So I'm in New York this weekend, guiding a friend through a milestone birthday. Actually, my real job is to act as a sherpa for my wife and my friend as they add to the American GDP by buying up all the shoes they can find. Perfect.
But I left, though, I was able to come up with another Top 11 playlist (a full accounting of the songs after the jump.) You can listen right now through the player below or anytime by using the link on the right-hand side of the page. And yes, all past playlists are archived. Thanks, as always, to Mediazoic for the assistance.
WARNING: BY ENTERING THIS POST YOU ARE RISKING BEEN DRAWN INTO A MAJOR, MAJOR TIMESUCK! I CANNOT BE RESPONSIBLE FOR ANY LOSS OF PRODUCTIVITY THAT MAY RESULT. YOU'RE ON YOUR OWN, BABY. - AC
There's no shortage of places to find music video on the web: YouTube, Vimeo, AOL and a host of other sites. The problem is that this music video is on YouTube, Vimeo, AOL and a host of other sites.
What if there was one place you could go to find all the Internet's music videos in one place? What if that place allowed searching for video by artist, source and even date? And what if it offered additional artist-specific material like a compendum of news involving that performer?
Yesterday, I got a demonstration of an absolutely freakin' remarkable site called RockPeaks. The tag line is "Music Video Done Right"--and believe me, they've got it right.
Yes, Americans know that we export a lot of comedians. They're also familiar with our musical exports (Bryan Adams, Celine Dion, Nickelback, Justin Bieber--OKAY! WE'RE SORRY!). But they probably have no idea that Canadians pretty much run the global touring business.
There's Arthur Foegel, a former manager of Martha and the Muffins. In his role at Live Nation, he was instrumental in planning, constructing and executing U2's 360 Tour as well as world jaunts by the Police, Neil Young, Madonna and Lady Gaga.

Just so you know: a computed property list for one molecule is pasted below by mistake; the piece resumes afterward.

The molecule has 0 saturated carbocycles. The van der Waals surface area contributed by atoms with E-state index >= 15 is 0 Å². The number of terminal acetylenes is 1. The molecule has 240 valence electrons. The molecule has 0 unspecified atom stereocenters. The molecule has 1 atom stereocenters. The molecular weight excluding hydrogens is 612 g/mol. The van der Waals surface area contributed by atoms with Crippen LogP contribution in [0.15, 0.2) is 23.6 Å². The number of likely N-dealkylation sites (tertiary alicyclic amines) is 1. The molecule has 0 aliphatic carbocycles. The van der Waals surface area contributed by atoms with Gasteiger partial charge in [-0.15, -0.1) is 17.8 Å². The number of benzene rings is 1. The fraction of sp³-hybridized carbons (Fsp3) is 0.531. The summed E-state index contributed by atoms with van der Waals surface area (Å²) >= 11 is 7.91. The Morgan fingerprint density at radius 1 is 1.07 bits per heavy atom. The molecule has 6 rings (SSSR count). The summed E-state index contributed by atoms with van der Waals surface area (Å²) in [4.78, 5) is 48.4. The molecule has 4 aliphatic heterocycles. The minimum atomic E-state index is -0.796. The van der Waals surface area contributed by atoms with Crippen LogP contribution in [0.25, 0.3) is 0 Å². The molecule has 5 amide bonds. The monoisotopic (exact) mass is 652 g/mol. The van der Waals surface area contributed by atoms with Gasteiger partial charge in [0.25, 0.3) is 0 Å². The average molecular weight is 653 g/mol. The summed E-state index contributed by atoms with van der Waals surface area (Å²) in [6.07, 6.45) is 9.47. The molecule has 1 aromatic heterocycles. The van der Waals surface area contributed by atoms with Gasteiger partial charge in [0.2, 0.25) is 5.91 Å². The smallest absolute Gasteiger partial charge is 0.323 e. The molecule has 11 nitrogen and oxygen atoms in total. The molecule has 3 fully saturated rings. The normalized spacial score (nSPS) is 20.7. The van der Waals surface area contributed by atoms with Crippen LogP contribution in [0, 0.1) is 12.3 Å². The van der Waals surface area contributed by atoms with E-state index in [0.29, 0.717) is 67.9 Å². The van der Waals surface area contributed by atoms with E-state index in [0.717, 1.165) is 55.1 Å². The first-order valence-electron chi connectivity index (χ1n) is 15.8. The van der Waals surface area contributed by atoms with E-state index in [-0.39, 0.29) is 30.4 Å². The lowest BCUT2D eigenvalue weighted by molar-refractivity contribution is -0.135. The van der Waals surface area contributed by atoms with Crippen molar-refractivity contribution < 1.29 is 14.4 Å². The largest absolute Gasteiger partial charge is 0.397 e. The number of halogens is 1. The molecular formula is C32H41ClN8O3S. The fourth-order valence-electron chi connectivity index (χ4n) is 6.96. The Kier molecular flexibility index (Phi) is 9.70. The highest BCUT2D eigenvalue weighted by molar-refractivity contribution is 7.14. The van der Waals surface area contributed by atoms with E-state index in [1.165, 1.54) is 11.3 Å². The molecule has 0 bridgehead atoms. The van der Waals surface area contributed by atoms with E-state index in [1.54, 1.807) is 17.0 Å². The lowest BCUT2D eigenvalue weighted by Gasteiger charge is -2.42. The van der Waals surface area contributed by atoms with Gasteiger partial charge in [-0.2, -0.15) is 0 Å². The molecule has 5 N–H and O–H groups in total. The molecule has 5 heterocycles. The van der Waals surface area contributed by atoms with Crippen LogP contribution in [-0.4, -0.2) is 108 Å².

There's Michael Rapino, a Thunder Bay boy, who has risen to the postion of president and CEO of Live Nation. Also in his office is Joey Vendetta, whom Toronto fans will remember from Q107 in Toronto.
And then there's Elliott Lefko, a guy who spent countless hours in dark smokey Toronto clubs shepherding gigs by indie bands.
If there's one thing that's been holding back innovation in the online music space, it's the issue of licesning music for things like streaming and downloading. Want to know why we don't have Pandora? Why is Spotify not here yet? Why can't Canadian-based online streaming stations offer all the songs listeners want?
In a word, licensing.
It's not enough just to rip something and stick it in a player. The music has to be sourced from, well, the source. Buying it off iTunes won't work, either, because under the current streaming rules, the music has to be tagged with all sorts of specialized metadata. It's been so frustrating for me and some of the projects that I'm involved in that I've almost gnawed off an arm.
So what does the leader of the free world chill out to when he's listening to his iPod? This, according to Politico, is what you'll currently find on Barack Obama's playlists. (And yeah, there's some Al Green here.)
“Different People” - No Doubt “Got to Get You Into My Life” - Earth, Wind & Fire "Green Onions” - Booker T & The MG’s “I Got You” - Wilco “Keep on Pushing” - The Impressions “Keep Reachin' Up” - Nicole Willis & the Soul Investigators “Love You I Do?” - Jennifer Hudson“No Nostalgia” - AgesAndAges “Raise Up” - Ledisi “Stand Up” - Sugarland “This” - Darius Rucker “We Used To Wait” - Arcade Fire “You've Got the Love” - Florence and the Machine
I remember trying to watch a live webcast back in 1999. Paul McCartney had returned to the fabled Cavern Club in Liverpool and wanted the whole world to be able to watch. This relatively new thing called "the Internet" seemed to be the way to do it.
So on December 14, 1999, they turned on the cameras and the encoder and tried to make it happen.
It was awful. The video was murky, choppy and intermittent. Compression and resolution issues reduced the picture size to something I could almost cover with my thumb. The audio was in mono and below lo-fi. But at least the attempt proved that it could be done. Maybe there were possibilities involving the merging of live performances this Information Superhighway.